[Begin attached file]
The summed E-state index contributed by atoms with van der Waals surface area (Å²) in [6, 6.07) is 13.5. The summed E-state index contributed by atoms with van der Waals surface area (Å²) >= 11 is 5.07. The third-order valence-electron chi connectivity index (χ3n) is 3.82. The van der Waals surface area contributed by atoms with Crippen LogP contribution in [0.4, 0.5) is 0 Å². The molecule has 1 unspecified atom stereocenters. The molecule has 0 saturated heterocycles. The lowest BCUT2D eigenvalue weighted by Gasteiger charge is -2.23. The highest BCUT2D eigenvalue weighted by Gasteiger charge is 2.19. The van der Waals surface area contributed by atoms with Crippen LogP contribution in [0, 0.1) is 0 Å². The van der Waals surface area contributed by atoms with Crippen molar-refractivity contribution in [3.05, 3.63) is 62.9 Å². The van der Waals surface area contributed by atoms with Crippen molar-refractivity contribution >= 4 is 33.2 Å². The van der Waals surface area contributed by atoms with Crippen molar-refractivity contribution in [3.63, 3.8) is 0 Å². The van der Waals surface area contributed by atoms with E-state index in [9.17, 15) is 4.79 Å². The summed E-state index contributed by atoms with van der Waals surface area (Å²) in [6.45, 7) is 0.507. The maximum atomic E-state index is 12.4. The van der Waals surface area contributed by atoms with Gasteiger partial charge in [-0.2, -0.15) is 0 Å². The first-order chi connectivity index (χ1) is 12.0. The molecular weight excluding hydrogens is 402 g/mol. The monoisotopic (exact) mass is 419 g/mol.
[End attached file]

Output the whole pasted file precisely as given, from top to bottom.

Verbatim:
The summed E-state index contributed by atoms with van der Waals surface area (Å²) in [6, 6.07) is 13.5. The summed E-state index contributed by atoms with van der Waals surface area (Å²) >= 11 is 5.07. The third-order valence-electron chi connectivity index (χ3n) is 3.82. The van der Waals surface area contributed by atoms with Crippen LogP contribution in [0.4, 0.5) is 0 Å². The molecule has 1 unspecified atom stereocenters. The molecule has 0 saturated heterocycles. The lowest BCUT2D eigenvalue weighted by Gasteiger charge is -2.23. The highest BCUT2D eigenvalue weighted by Gasteiger charge is 2.19. The van der Waals surface area contributed by atoms with Crippen LogP contribution in [0, 0.1) is 0 Å². The van der Waals surface area contributed by atoms with Crippen molar-refractivity contribution in [3.05, 3.63) is 62.9 Å². The van der Waals surface area contributed by atoms with Crippen molar-refractivity contribution >= 4 is 33.2 Å². The van der Waals surface area contributed by atoms with Crippen molar-refractivity contribution in [3.63, 3.8) is 0 Å². The van der Waals surface area contributed by atoms with E-state index in [9.17, 15) is 4.79 Å². The summed E-state index contributed by atoms with van der Waals surface area (Å²) in [6.45, 7) is 0.507. The maximum atomic E-state index is 12.4. The van der Waals surface area contributed by atoms with Gasteiger partial charge in [-0.2, -0.15) is 0 Å². The first-order chi connectivity index (χ1) is 12.0. The molecular weight excluding hydrogens is 402 g/mol. The monoisotopic (exact) mass is 419 g/mol.